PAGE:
Saturday, December 31, 2011

Media Consumed: June 2011

Books Read
*American Vampire, Vol. 2   by   Various
*EC Archives: Tales from the Crypt, Vol. 1   by   William Gaines & Al Feldstein
Robopocalypse   by   Daniel Wilson
+ The Boardinghouse   by   Vern Harden

* = denotes graphic novel or comic book collection

+ = denotes a play.

During the spring and summer, I just don't read as much as I do in the fall and winter. Two of the books I read were comic book collections and one was a play.

DC sent me American Vampire, Vol. 2 to read. I didn't think I was going to like it, but I did. It's not your traditional vampire story, but isn't like the ribbons and lace version of vampires from the Twilight universe.

I read EC Archives: Tales from the Crypt, Vol. 1 out of curiosity. The visuals in those old EC comics are just amazing. The stories are also good ones. They can be frightening, but nothing that happens in the story just happens for the sake of shock or gore.

Robopocalypse was a book I picked up because it's going to be the next movie that Stephen Spielberg directs. The story is basically a more streamlined version of Terminator told in the form of an oral history.

The Boardinghouse was a play I was in that never happened. The Board of Directors for the organization cancelled it two weeks before we were to open.

Movies Watched
Into the Wild
The Tingler
13 Frightened Girls
X-Men First Class
13 Ghosts
Thirteen Ghosts
Super 8
The Old Dark House (William Castle version)
Green Lantern: Emerald Knights
Green Lantern
Mr. Sardonicus

I was on a William Castle binge this summer. Castle was the poor man's version of Hitchcock. Castle made his name and fortune in the business by being a showman first and foremost. Even though all of his movies were extremely profitable and Castle was a master of many great filmmaking techniques, his showmanship kept him from getting the respect he needed and wanted from his peers and the critics. Some of his films are cheesy, but all of them are entertaining. There's an innocence in his "horror" movies that's missing in almost all major horror movies made from the mid-1970s onward.  The Tingler, 13 Frightened Girls, 13 Ghosts, Homicidal, Strait-Jacket, and Mr. Sardonicus.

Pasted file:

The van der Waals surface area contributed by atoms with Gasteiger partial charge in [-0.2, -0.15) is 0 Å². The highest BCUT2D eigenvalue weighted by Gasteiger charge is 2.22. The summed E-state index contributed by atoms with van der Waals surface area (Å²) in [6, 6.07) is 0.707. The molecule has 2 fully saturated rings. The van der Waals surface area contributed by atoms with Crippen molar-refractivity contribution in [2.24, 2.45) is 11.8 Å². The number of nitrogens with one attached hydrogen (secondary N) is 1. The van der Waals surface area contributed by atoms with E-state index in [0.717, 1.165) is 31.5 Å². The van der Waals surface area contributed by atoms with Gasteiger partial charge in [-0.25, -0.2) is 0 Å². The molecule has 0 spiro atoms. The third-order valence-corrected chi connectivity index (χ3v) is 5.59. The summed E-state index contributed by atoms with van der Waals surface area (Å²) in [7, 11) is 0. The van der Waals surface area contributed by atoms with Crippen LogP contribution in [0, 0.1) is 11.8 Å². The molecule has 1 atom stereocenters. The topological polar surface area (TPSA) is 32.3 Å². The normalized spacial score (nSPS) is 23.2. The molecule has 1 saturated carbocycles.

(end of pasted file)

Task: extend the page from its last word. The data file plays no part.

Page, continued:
Into the Wild was an interesting movie based upon a true story. However, the movie seemed to make the story's protagonist Christopher McCandless more of a hero than he actually was. For such a free-spirited person who had a seemingly high intellect, how he died (of starvation in the wilderness when there was plenty of opportunities for him to leave) is almost absurd. The movie makes it appear that McCandless had no way of leaving his self-imposed solitude whereas in real life that wasn't the case.

X-Men: First Class was a surprisingly entertaining movie despite the fact that it had very little to do with the comics on which it was based.

Super 8 is one of the best movies of 2011. It's kind of a combination of E.T. and The Goonies. It's the best Spielbergian, non-Spielberg movie I've seen.

Green Lantern was kind of a let down. The movie is an average superhero movie, but it had the potential to be so much more. It's an example of what happens when studio execs decide to make a superhero movie and not let the director and writer do their job.

I watched Tron because it's been years since I last watched it. It's a good movie, but there are elements that don't hold up well.

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